Greg Mankiw writes about inflation in the NY Times:
"Is galloping inflation around the corner? Without doubt, the United States is exhibiting some of the classic precursors to out-of-control inflation. But a deeper look suggests that the story is not so simple."
Mankiw ends with this somewhat non-committal conclusion:
"Investors snapping up 30-year Treasury bonds paying less than 5 percent are betting that the Fed will keep these inflation risks in check. They are probably right. But because current monetary and fiscal policy is so far outside the bounds of historical norms, it’s hard for anyone to be sure. A decade from now, we may look back at today’s bond market as the irrational exuberance of this era."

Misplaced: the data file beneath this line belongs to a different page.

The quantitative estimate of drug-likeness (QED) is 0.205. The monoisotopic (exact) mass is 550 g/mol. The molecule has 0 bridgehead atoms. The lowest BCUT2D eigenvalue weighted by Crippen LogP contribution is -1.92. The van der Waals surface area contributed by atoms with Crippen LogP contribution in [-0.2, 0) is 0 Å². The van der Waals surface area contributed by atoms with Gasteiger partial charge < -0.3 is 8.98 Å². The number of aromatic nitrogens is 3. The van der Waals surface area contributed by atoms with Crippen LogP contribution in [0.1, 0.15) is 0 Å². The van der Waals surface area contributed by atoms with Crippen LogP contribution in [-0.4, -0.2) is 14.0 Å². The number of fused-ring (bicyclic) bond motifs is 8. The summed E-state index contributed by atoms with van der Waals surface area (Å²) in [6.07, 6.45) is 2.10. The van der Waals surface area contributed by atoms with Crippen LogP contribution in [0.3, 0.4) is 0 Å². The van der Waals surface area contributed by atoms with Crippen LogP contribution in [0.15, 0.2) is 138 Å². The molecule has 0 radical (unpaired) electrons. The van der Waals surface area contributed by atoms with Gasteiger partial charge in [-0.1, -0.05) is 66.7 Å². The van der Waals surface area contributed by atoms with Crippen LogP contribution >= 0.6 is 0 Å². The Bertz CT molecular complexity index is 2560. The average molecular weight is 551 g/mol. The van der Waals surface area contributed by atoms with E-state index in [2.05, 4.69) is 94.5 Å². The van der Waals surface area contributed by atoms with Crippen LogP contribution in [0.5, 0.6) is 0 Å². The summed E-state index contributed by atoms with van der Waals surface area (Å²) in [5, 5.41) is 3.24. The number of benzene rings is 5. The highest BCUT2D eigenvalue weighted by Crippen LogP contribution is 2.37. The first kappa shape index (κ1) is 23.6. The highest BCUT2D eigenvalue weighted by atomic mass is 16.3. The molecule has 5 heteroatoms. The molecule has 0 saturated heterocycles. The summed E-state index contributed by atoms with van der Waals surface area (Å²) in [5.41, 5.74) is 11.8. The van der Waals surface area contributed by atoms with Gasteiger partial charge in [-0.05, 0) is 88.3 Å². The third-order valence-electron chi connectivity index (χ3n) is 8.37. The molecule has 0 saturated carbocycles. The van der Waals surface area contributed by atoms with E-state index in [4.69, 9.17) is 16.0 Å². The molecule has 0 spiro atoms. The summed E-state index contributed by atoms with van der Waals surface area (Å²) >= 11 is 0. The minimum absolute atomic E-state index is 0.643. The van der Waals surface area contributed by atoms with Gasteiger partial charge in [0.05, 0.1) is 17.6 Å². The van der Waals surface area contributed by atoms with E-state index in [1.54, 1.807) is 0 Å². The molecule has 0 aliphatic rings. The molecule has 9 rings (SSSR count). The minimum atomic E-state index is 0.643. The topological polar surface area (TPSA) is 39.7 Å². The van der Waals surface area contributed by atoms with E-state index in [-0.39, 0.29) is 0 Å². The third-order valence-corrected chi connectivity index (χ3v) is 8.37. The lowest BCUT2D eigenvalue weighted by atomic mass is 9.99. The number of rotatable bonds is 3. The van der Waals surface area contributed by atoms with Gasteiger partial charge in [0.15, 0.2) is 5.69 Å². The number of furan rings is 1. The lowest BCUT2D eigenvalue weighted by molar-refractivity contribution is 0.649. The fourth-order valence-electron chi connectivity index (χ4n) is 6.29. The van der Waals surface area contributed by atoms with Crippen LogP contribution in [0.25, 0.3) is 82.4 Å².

MP: The top chart shows 10-year yields on Treasury notes back to the mid-1950s, and like the current 30-year yields that Mankiw mentions, are not showing the classic, inflation-inflated high nominal bond yields of the late 1970s and early 1980s that reflected both: a) high actual inflation, and b) rising expectations of future inflation. The bottom chart shows that annual M2 money supply growth just fell to 1.9% in early January, the first time since mid-1995 that M2 growth has been below 2%. Like the bond market investors (and maybe Mankiw?), I'm still an inflation skeptic.